On Monday, the Kerala state government declared coronavirus as a state disaster or state calamity. This is perhaps the first time in the country that a disease outbreak was declared as a state calamity.
A state Executive Committee chaired by Chief Secretary Tom Jose, with Secretaries of Home, Finance, Health and Disaster Management Authority as members, took the decision in this regard.
According to Sekhar Kuriakose, member Secretary of the state Disaster Management Authority, the decision to declare a state calamity was taken after assessing the situation. He added that it all depends on how unique a situation is as well as its potential future.
“There is no pre-set criteria for declaring a state calamity. In the case of coronavirus, the fact that three people have contracted the virus and the potential for the virus to spread was considered. We also took into consideration that others may test positive," he told TNM.
The biggest 'advantage' of declaring a calamity is that it empowers district collectors to respond to the situation under the ambit of disaster management.
“The Collectors will have more power and they will be able to address the situation differently. The flow of money will from State Disaster Response Fund will be smoother as well,” Sekhar Kuriakose said.
Apart from the ravaging floods of 2018 and 2019, the state had earlier declared Puttingal Devi Temple fireworks tragedy in Paravur in Kollam district as a state calamity. The fire tragedy had claimed 110 lives.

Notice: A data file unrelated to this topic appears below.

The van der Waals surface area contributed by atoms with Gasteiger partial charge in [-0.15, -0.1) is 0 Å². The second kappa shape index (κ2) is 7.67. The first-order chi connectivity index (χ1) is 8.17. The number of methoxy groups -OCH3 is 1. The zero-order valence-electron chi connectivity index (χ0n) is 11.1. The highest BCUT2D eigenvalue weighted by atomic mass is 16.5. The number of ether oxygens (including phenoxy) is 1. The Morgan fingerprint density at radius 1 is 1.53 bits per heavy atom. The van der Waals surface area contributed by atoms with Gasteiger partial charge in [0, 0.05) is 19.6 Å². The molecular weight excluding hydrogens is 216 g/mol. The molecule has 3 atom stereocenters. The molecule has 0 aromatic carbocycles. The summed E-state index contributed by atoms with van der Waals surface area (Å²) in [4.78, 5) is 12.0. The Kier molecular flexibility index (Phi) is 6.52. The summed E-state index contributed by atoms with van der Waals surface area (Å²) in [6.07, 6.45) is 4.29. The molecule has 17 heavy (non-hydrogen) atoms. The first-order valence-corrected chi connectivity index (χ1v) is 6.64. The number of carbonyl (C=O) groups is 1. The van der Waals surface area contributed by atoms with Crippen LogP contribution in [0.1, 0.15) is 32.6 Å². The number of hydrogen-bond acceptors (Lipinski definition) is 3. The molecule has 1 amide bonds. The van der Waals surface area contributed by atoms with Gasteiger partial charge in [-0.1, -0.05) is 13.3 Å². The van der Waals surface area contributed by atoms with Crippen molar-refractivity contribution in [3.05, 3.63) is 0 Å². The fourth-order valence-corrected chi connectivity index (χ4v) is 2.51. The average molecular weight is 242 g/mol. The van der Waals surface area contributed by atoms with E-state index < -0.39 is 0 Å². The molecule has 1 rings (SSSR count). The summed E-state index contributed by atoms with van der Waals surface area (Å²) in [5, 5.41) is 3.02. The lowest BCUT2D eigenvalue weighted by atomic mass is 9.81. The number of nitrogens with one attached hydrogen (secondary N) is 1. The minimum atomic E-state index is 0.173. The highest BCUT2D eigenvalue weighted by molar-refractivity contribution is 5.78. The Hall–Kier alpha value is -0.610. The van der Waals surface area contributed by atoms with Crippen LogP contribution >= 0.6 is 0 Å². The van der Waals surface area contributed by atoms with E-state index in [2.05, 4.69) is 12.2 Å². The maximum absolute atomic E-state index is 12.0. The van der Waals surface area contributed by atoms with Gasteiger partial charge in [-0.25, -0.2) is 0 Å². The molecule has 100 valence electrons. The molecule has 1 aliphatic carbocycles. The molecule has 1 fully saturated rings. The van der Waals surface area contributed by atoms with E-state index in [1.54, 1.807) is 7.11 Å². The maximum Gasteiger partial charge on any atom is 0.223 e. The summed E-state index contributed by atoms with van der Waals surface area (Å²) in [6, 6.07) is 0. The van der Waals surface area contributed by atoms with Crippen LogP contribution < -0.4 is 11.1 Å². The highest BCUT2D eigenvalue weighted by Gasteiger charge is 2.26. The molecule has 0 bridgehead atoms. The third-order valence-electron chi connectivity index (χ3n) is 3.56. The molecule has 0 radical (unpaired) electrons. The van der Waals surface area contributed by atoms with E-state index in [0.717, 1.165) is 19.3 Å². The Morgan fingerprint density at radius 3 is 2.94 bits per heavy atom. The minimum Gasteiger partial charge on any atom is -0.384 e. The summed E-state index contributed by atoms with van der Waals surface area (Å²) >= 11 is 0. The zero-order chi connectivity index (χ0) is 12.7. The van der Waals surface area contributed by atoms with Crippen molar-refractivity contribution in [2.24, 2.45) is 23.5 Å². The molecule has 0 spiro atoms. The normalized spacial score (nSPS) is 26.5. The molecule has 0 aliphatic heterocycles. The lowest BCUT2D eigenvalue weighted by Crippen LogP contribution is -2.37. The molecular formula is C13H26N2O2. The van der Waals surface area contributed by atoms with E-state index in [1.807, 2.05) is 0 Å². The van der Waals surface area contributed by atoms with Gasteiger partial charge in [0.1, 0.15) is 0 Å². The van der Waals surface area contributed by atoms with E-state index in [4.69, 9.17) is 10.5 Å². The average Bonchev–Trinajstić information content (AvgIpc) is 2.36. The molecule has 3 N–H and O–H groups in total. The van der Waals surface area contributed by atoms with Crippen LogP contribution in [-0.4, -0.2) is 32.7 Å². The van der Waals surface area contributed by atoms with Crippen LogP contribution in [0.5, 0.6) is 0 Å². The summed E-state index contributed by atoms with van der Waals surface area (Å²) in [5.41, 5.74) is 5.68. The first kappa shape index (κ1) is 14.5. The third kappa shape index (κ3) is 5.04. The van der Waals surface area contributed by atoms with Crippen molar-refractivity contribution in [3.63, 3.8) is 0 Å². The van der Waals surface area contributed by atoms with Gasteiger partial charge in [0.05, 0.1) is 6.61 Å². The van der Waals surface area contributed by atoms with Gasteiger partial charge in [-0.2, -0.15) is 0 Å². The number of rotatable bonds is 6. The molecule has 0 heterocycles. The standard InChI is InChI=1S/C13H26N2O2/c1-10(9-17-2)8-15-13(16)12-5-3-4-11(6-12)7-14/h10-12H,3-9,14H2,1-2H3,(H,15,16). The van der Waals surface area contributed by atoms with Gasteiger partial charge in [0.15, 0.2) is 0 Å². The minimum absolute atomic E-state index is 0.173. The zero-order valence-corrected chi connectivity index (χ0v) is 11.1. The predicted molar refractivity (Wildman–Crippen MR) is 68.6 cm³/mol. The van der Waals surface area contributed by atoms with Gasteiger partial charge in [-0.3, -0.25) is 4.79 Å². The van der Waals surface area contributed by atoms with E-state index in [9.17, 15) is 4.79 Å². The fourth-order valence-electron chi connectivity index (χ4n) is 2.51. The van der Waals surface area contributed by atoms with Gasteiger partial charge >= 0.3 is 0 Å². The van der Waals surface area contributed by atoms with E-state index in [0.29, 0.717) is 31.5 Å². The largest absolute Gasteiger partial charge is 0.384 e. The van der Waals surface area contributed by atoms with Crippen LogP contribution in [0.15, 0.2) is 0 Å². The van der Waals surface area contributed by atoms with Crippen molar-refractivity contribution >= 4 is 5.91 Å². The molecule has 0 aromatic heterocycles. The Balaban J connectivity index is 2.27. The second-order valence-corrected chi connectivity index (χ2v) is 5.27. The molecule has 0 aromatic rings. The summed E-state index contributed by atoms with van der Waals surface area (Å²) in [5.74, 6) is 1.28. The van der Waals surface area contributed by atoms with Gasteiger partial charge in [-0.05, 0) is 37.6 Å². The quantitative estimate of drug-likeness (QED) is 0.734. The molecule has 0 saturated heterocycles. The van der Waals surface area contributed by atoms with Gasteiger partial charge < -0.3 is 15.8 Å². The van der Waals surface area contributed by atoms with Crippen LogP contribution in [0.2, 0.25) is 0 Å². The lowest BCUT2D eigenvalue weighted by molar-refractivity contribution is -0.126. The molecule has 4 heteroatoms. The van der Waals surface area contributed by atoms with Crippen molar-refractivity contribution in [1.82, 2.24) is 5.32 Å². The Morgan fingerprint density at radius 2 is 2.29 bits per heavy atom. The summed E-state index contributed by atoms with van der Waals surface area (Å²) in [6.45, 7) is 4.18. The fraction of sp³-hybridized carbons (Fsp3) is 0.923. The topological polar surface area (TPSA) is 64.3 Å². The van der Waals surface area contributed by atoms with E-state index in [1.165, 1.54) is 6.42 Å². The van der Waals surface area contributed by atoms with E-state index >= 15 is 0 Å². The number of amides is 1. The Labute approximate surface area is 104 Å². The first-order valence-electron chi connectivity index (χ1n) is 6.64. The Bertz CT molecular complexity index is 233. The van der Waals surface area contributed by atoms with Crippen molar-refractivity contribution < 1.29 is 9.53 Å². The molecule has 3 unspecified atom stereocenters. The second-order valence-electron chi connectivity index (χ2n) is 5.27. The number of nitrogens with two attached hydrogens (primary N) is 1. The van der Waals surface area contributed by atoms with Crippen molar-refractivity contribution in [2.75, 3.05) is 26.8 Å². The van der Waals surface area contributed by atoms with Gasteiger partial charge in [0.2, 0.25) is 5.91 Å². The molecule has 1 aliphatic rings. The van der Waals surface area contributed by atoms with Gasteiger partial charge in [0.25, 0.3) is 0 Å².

Though, a much bigger outbreak, the spread of nipah virus in 2018 claimed 17 lives, it was not declared a calamity.
“In the case of nipah in 2018, it was reported from one district only. In the case of coronavirus, it has now been reported from three districts and there are many suspected cases and hence we have to address it with more seriousness,” Sekhar Kuriakose added.
Was this necessary?
However, former head of the State Disaster Management Authority Dr KG Thara says that she cannot understand why the state made such a decision.
“If something has to be declared as a calamity, a huge number of people should be affected. There should be huge loss of lives, property, or losses to environment caused by something like an earthquake or tsunami. By declaring coronavirus a state calamity, it gives quite a wrong message. This would adversely affect the state's tourism and allied activities. As of now, in the case of coronavirus, there was no prevailing situation to declare it a state calamity,” she told TNM.
She also disagreed with Sekhar Kuriakose's statement comparing coronavirus with nipah. Dr Thara says that even though nipah was reported from one district at a time, the contact lists of people were from various places.
“Scores of people in the state had died due to dengue fever and still we didn’t declare it as a calamity. Also if we say it’s a potential threat, any virus poses a potential threat. As per the definition in disaster management, any event that threatens to damage the environment, lives, and property is a potential hazard. Anything that threatens to become a disaster is called a hazard and not a disaster,” she said.